The story takes place in L.A., early '50s. It's a city where everything looks perfect, where everybody goes to become a movie star. But, as Danny De Vito's opening voice-over informs us, it's not as good as it looks: the "City of Angels" is actually run by Al Capone-clones such as Mickey Cohen (Paul Guilfoyle, aka CSI's Brass), and the police... Well, it just so happens a lot of the LAPD is among the mob's unofficial employees. And it's in this kind of environment that we first meet the three key players: Ed Exley (Guy Pearce) is an ambitious young man who wants to be as good as his dad and do his job properly, even if that includes turning in his colleagues; Bud White (Russell Crowe) is a disillusioned cop who not only accepts violence as part of the job, but even uses it as often and much as possible in his personal crusade against wife-beating men (as his partner puts it:"You're like Santa Claus with that list, Bud, Except everyone on it's been naughty"); and Jack Vincennes (Kevin Spacey) is the classic "Hollywood Cop", who gets paid by tabloids to bust coke-snorting celebrities. These three men, so different, will have to join forces when they discover their respective cases, which involve corruption, drugs, prostitution and various murders, are all linked to the Nite Owl massacre...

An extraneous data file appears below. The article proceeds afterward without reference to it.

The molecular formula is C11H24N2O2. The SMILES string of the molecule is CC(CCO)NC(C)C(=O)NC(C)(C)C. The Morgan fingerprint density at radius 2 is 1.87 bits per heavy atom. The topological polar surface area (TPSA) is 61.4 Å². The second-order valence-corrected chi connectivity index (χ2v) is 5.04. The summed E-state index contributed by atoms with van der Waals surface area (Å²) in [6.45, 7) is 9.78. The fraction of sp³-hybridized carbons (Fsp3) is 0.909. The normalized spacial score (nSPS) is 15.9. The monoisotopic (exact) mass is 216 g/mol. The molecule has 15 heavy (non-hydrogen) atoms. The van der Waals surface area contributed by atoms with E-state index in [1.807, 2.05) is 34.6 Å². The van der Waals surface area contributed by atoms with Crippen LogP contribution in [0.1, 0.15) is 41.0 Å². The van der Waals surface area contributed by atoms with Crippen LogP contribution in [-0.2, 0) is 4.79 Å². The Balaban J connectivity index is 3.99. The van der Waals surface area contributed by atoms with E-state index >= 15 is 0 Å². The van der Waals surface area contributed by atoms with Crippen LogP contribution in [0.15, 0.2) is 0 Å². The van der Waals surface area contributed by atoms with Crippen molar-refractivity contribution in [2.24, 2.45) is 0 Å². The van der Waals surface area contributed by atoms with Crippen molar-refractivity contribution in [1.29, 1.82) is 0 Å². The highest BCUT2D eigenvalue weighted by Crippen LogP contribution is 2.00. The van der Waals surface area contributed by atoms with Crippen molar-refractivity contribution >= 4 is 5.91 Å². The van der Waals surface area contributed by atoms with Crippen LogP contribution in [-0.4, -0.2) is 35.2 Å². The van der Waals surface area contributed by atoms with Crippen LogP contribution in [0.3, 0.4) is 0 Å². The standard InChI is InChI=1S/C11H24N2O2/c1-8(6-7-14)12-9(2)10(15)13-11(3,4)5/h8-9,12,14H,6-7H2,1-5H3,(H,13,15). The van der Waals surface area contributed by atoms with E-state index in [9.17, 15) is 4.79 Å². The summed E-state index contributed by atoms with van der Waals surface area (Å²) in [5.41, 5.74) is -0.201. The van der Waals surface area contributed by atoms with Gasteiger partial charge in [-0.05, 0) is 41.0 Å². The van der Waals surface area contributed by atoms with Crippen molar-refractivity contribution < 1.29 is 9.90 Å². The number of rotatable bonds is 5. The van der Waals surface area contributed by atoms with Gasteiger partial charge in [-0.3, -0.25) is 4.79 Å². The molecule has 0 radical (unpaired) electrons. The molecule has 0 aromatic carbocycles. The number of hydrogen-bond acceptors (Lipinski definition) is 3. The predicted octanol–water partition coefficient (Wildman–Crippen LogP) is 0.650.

The award-winning script's focus is on the differences and similarities that connect the three protagonists and their views on the law. Hanson has completely removed the subplots concerning Vincennes and Exley's love lives (which occupied quite a bit of the book), preferring to show us only the bond between Bud White and Lynn Bracken, a whore but also the one person who truly understands the conflict and hatred that are at the center of the brutal cop's mind and soul. She's an extraordinary person, and she's played by a great actress: Kim Basinger, who was justly given an Oscar for her performance. As for the other actors, L.A. Confidential kick-started Pearce's career, confirmed Spacey's status as Best Actor of the Decade and reminded us that James Cromwell and David Strathairn are two of the best character actors around. But it's Crowe, in his Hollywood debut, who really steals the show. Forget A Beautiful Mind, The Insider, hell, even Gladiator: this is the role that should have obtained the Academy's attention.